Advertisement

The maternal health-related issues that matter most to women in Ireland as they transition to motherhood - A qualitative study

Published:February 10, 2021DOI:https://doi.org/10.1016/j.wombi.2021.01.013

      Abstract

      Background

      Many studies on women’s maternity care experiences reveal recurring issues that are poor or less than optimal. Women’s opinions on the maternal health-related issues that matter most to them are essential if care and services are to be improved.

      Aims

      To identify the maternal health-related issues that matter most to women in Ireland, based on their own experiences of maternity care, services and motherhood.

      Methods

      A qualitative exploratory study with 24 women. Following university ethical approval, audio-recorded one-to-one telephone interviews were conducted and thematically analysed.

      Findings

      We identified two themes, each with four subthemes, connected to a central concept of the invisible woman. Pendulum of care, and subthemes Inconsistent services, All about the baby, Induced anxiety and Information seesaw, illustrated the extremes of care and services that women experienced. Magnitude of motherhood, and subthemes Weight of responsibility, Real-time reassurance, Change of identity and Growth into advocacy, depicted the intensity of their new role while transitioning to motherhood.

      Discussion

      Findings articulate the issues that mattered most to women in Ireland as they transitioned to motherhood. Some women identified specific research topics/areas, but all of the issues identified can be translated into researchable topics that seek to improve local care and service provision.

      Conclusion

      Given the recurring nature of women’s less than satisfactory experiences of aspects of maternity care in many countries, it is likely that conducting research on issues that matters most to women will have the greatest impact on their health, wellbeing and lives as they transition to motherhood.

      Keywords

      To read this article in full you will need to make a payment

      Purchase one-time access:

      Academic & Personal: 24 hour online accessCorporate R&D Professionals: 24 hour online access
      One-time access price info
      • For academic or personal research use, select 'Academic and Personal'
      • For corporate R&D use, select 'Corporate R&D Professionals'

      Subscribe:

      Subscribe to Women and Birth
      Already a print subscriber? Claim online access
      Already an online subscriber? Sign in
      Institutional Access: Sign in to ScienceDirect

      References

        • Jenkins M.G.
        • Ford J.B.
        • Morris J.M.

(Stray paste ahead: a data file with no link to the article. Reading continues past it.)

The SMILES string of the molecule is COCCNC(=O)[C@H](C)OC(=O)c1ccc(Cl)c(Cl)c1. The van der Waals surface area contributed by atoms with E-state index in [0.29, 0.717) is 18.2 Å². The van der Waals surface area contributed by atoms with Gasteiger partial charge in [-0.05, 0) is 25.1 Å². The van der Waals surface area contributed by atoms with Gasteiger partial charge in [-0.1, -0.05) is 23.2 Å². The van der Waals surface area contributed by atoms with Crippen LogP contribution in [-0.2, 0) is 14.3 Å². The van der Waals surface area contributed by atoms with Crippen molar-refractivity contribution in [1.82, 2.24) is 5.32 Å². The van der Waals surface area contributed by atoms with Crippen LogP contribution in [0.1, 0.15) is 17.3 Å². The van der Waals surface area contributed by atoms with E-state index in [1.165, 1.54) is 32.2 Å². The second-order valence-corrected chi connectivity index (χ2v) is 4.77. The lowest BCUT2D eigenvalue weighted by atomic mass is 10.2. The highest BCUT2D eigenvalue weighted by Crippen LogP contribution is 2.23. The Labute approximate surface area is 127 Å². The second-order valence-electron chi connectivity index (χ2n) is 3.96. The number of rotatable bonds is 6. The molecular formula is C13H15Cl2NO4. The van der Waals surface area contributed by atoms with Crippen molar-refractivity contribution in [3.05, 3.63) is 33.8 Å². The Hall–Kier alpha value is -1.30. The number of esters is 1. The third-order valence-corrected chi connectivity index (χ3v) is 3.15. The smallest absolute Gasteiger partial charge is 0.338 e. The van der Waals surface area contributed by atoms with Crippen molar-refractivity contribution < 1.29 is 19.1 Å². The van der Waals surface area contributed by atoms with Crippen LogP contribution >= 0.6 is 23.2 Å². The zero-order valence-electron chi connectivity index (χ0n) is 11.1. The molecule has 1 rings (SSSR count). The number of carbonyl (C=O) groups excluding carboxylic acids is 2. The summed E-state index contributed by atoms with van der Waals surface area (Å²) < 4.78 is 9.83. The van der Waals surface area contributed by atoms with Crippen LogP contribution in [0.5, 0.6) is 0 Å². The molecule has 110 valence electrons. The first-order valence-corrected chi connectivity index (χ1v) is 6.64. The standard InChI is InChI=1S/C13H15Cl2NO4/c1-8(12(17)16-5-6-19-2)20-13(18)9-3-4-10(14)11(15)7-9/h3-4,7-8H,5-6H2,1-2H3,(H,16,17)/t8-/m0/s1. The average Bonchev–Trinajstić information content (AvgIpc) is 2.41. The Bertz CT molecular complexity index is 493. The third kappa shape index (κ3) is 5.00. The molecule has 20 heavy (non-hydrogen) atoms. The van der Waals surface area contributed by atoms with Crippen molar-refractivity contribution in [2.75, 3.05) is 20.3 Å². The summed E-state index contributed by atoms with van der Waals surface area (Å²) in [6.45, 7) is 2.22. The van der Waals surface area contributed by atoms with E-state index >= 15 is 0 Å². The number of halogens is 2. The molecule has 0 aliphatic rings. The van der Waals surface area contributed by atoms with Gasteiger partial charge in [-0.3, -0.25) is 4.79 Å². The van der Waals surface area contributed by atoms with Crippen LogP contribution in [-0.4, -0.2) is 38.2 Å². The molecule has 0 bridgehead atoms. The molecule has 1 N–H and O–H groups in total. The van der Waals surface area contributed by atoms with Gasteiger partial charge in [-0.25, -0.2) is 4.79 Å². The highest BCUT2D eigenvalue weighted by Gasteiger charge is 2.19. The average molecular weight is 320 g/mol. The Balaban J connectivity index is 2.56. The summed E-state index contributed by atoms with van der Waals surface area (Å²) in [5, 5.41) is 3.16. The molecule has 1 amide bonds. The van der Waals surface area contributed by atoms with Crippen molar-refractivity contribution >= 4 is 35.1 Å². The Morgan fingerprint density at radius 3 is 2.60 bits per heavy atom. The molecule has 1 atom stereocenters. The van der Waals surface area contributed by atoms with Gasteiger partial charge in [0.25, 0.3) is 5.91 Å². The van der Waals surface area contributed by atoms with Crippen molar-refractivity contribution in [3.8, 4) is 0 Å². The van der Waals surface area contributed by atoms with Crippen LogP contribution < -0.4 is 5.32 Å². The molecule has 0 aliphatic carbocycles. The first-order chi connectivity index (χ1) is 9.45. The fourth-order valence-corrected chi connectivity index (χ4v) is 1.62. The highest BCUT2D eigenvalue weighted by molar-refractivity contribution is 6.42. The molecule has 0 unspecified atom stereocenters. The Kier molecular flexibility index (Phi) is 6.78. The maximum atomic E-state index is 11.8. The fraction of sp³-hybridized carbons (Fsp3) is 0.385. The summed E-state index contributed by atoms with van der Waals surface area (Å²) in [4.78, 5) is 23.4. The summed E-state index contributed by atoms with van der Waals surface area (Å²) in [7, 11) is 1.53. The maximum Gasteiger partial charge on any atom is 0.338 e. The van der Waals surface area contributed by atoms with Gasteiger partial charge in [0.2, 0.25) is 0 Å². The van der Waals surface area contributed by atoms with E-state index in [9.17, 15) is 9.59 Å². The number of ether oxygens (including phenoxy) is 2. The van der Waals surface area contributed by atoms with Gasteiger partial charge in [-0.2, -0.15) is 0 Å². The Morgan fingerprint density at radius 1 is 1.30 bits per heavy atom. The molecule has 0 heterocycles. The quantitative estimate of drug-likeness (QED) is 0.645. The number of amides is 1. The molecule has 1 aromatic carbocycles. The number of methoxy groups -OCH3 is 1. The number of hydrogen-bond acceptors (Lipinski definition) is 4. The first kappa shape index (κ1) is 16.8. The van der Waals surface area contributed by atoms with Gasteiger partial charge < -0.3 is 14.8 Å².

• Roberts C.L.
        Women’s expectations and experiences of maternity care in NSW – what women highlight as most important.
        Women Birth. 2014; 27: 214-219https://doi.org/10.1016/j.wombi.2014.03.002
        • Larkin P.
        • Begley C.M.
        • Devane D.
        ‘Not enough people to look after you’: an exploration of women's experiences of childbirth in the Republic of Ireland.
        Midwifery. 2012; 28: 98-105https://doi.org/10.1016/j.midw.2010.11.007
        • Barimani M.
        • Oxelmark L.
        • Johansson S.-E.
        • Hylander I.
        Support and continuity during the first 2 weeks postpartum.
        Scand. J. Caring Sci. 2015; 29: 409-417https://doi.org/10.1111/scs.12144
        • Woodward B.M.
        • Zadoroznyj M.
        • Benoit C.
        Beyond birth: women’s concerns about post-birth care in an Australian urban community.
        Women Birth. 2016; 29: 153-159https://doi.org/10.1016/j.wombi.2015.09.006
        • Devane D.
        • Barrett N.
        • Gallen A.
        • O’Reilly M.F.
        • Nadin M.
        • Conway G.
        • Biesty L.
        • Smith V.
        Identifying and prioritising midwifery care process metrics and indicators: a Delphi survey and stakeholder consensus process.
        BMC Pregnancy Childbirth. 2019; 19: 198https://doi.org/10.1186/s12884-019-2346-z
        • Gagnon A.J.
        • DeBruyn R.
        • Essen B.
        • Gissler M.
        • Heaman M.
        • Jeambey Z.
        • Korfker D.
        • McCourt C.
        • Roth C.
        • Zeitlin J.
        • Small R.
        Development of the Migrant Friendly Maternity Care Questionnaire (MFMCQ) for migrants to Western societies: an international Delphi consensus process.
        BMC Pregnancy Childbirth. 2014; 14: 200https://doi.org/10.1186/1471-2393-14-200
        • Nieuwenhuijze M.J.
        • Korstjens I.
        • de Jonge A.
        • de Vries R.
        • Lagro-Janssen A.
        On speaking terms: a Delphi study on shared decision-making in maternity care.
        BMC Pregnancy Childbirth. 2014; 14: 223https://doi.org/10.1186/1471-2393-14-223
        • Devane D.
        • Begley C.M.
        • Clarke M.
        • Horey D.
        • OBoyle C.
        Evaluating maternity care: a core set of outcome measures.
        Birth. 2007; 34: 164-172https://doi.org/10.1111/j.1523-536X.2006.00145.x
        • Kennedy H.P.
        • Cheyney M.
        • Dahlen H.G.
        • Downe S.
        • Foureur M.J.
        • Homer C.S.E.
        • Jefford E.
        • McFadden A.
        • Michel-Schuldt M.
        • Sandall J.
        • Soltani H.
        • Speciale A.M.
        • Sevens J.
        • Vedam S.
        • Renfrew M.J.
        Asking different questions: a call to action for research to improve the quality of care for every woman, every child.
        Women Birth. 2018; 31: 242-243https://doi.org/10.1016/j.wombi.2018.06.011
        • UN/WHO
        The global strategy for women’s, children's and adolescents health (2016-2030).
        Survive. Thrive. Transform. 2016; (Available at:)
        • Kennedy H.P.
        • Yoshida S.
        • Costello A.
        • Declercq E.
        • Dias M.A.
        • Duff E.
        • Gherissi A.T.F.
        • Kaufman K.
        • McConville F.
        • McFadden A.
        • Michel-Schuldt M.
        • Moyo N.T.
        • Schuiling K.
        • Speciale A.M.
        • Renfrew M.J.
        Asking different questions: research priorities to improve the quality of care for every woman, every child.
        Lancet Glob. Health. 2016; 4: e777-e779https://doi.org/10.1016/S2214-109X(16)30183-8
        • Health Research Board (HRB)
        Research. Evidence. Action. HRB Strategy 2020.
        (Available at:) HRB, Dublin2016
        • Department of Health (DoH) Ireland
        Creating A Better Future Together National Maternity Strategy 2016-2026.
        (Available at:) Department of Health, Dublin2016
        • Health Service Executive (HSE)
        National Women and Infants Health Programme. National Maternity Strategy Implementation Plan.